The ministry’s annual report, a document of yearly achievements, waxes eloquence on the armoured corps’ rapid modernisation, the mechanised infantry’s ambitious march towards upgradation, schemes for buying new artillery and the air defence arm’s major strides in upgrading its gun and missile systems.
This is in sharp contrast to observations made by army chief Gen. V.K. Singh in his letter to Prime Minister Manmohan Singh and remarks made by the CAG in December last year.
Gen. Singh’s letter, leaked to the press, claimed the state of major fighting arms like the mechanised forces, artillery, air defence, infantry and the Special Forces as well as the engineers and signals was alarming. It talked about large-scale voids in critical surveillance and night-fighting capabilities. The army chief termed the hollowness in the system as a ‘manifestation of the procedures and processing time for procurements as well as legal impediments posed by vendors’.
The alarm raised by Gen. Singh was earlier sounded by the CAG in December. The report had particularly focused on the induction of artillery guns.
‘Failure of the ministry of defence and the army in defining the requirement of specific gun systems had deprived its artillery, for over a decade, of guns of latest technology, which are in service world over,’ the CAG noted, adding that existing guns of 1970 vintage had not only impacted the army’s operational preparedness but also resulted in substantial cost overruns.
This huge gap in perception is at the centre of an acrimonious debate between the army and the defence ministry over the army’s battle-preparedness. While the ministry seems to be in denial mode, the army wants to correct the perspective.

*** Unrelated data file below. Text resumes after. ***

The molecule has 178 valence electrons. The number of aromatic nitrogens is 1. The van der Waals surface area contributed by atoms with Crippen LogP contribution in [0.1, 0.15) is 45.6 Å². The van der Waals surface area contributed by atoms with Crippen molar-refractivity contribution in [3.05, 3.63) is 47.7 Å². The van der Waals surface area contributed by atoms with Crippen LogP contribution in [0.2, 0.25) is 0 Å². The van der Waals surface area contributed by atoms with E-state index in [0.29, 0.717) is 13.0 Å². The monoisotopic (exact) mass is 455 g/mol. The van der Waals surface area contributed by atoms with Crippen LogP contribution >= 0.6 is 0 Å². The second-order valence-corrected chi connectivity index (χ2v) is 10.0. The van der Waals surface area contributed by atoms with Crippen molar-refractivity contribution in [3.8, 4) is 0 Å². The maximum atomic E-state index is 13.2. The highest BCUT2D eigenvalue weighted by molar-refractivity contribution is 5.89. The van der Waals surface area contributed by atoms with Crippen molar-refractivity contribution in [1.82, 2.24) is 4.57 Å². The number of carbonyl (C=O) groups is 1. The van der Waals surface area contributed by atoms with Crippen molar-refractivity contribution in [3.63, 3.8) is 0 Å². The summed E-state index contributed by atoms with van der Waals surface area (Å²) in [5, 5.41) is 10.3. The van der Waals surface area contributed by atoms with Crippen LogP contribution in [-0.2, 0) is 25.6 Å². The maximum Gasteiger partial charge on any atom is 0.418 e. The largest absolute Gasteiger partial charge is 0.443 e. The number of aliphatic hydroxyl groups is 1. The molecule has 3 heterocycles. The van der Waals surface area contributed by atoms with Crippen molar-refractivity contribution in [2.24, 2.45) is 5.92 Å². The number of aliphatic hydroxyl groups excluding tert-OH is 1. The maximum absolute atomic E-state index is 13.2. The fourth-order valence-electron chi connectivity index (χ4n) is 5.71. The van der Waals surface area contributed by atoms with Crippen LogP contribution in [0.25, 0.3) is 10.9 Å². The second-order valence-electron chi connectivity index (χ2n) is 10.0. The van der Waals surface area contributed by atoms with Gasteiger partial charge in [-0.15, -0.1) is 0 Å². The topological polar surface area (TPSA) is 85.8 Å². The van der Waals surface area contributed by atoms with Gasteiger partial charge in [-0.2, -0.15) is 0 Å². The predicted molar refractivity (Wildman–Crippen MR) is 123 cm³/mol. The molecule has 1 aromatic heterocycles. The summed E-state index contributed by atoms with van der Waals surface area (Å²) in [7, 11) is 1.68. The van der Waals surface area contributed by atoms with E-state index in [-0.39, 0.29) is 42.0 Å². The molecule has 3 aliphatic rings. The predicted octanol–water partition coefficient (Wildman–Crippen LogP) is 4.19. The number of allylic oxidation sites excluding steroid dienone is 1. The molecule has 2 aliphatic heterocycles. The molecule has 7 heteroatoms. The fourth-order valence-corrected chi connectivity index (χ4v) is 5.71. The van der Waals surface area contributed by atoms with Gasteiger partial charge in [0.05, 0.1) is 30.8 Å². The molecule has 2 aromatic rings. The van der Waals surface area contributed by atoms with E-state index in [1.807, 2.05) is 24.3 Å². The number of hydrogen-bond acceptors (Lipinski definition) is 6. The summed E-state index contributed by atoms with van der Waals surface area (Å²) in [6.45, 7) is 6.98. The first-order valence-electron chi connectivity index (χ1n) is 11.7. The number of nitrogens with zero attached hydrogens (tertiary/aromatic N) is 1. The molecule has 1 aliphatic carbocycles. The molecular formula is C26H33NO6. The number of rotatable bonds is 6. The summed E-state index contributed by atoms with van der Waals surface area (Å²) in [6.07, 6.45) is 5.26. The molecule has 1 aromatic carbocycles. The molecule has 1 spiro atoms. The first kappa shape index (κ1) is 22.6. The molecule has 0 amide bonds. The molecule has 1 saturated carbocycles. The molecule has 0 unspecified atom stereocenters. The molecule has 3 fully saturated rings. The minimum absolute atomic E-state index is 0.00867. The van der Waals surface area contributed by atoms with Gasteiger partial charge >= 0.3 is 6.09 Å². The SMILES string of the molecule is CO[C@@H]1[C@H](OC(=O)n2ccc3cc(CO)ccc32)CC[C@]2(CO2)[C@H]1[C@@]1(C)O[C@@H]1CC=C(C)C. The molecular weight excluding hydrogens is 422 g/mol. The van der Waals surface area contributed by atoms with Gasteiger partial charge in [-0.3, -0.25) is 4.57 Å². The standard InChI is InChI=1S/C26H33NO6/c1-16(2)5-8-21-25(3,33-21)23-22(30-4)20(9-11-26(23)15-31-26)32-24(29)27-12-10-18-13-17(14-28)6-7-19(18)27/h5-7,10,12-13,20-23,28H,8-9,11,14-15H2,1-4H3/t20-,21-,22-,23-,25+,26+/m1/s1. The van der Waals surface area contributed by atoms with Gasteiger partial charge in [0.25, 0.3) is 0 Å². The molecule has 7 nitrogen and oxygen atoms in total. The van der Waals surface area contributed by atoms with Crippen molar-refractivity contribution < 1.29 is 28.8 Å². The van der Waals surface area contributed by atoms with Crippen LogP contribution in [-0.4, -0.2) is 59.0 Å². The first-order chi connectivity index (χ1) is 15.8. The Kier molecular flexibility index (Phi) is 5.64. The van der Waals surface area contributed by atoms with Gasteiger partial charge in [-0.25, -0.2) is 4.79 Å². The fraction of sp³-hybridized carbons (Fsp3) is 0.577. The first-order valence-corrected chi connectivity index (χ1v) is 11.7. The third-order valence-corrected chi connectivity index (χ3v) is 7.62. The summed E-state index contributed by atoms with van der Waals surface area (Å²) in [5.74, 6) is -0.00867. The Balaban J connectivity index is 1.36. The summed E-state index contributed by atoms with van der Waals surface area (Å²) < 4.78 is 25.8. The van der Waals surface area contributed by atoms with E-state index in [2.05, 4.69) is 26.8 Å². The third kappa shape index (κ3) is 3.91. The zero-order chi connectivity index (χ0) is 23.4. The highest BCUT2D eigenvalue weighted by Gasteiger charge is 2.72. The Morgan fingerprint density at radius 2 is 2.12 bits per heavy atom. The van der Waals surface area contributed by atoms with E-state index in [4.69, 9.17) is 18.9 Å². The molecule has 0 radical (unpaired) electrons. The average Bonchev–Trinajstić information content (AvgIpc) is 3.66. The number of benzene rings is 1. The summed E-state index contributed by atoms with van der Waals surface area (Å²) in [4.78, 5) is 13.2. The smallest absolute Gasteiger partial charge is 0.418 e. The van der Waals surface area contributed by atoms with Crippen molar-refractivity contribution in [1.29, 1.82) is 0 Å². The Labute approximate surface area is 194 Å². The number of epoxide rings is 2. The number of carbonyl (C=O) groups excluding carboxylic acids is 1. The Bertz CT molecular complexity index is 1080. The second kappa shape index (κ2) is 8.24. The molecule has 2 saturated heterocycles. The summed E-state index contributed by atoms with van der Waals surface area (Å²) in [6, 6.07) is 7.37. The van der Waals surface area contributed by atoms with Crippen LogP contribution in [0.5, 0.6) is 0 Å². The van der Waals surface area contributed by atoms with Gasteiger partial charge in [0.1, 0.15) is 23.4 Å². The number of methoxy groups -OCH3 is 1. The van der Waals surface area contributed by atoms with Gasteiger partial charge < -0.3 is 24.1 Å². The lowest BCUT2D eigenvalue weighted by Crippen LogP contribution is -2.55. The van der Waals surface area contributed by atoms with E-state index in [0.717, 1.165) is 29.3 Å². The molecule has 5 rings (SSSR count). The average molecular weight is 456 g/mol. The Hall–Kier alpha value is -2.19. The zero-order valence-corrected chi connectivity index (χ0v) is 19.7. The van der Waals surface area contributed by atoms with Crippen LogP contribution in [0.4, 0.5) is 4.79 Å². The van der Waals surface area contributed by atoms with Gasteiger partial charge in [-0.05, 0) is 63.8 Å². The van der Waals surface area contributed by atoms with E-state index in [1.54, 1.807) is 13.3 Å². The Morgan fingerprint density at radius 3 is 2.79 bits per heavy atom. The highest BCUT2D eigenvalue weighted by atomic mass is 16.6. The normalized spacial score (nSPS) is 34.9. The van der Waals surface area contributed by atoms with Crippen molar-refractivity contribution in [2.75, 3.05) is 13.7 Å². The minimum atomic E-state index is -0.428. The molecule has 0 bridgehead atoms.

The ministry’s annual report says a contract for armoured recovery vehicles has been concluded and schemes to acquire digital control harness and state-of-the-art fire control systems for T-72 tanks are on fast track.
Modernisation plans for the T-90 and Arjun tanks are also proceeding as per plan, the report claims. It outlines a number of procurement schemes that are in an advanced stage.
For the armoured regiments, this includes establishment of repair facilities for T-90 tanks, procurement of AMK 339 shells and 3UBK 20 Invar missiles. In artillery, one of the biggest areas of concern, the ministry claims the focus has been on enhancing surveillance and firepower capabilities.
For surveillance, acquisition plans for battlefield surveillance system and mobile telescopic mast for longrange reconnaissance and observation system (LORROS) were concluded last year and procurement of Heron UAVs and weapon-locating radars is in an advanced stage, the report says.
For firepower, procurement of the multiple-rocket launcher Pinaka is in an advanced stage and plans for buying 155mm self-propelled gun (wheeled) and 155mm ultra-light howitzers are progressing well.
But the truth is unlike the air force and the navy, whose modernisation plans have largely been on track, the army has not been able to keep pace.
The issue has been discussed at various forums but it caught national attention only when the army chief’s letter to the prime minister was leaked. Within days, defence minister A.K. Antony called a meeting of senior officers to speed up procurement, indicating that he had finally stepped on the accelerator.
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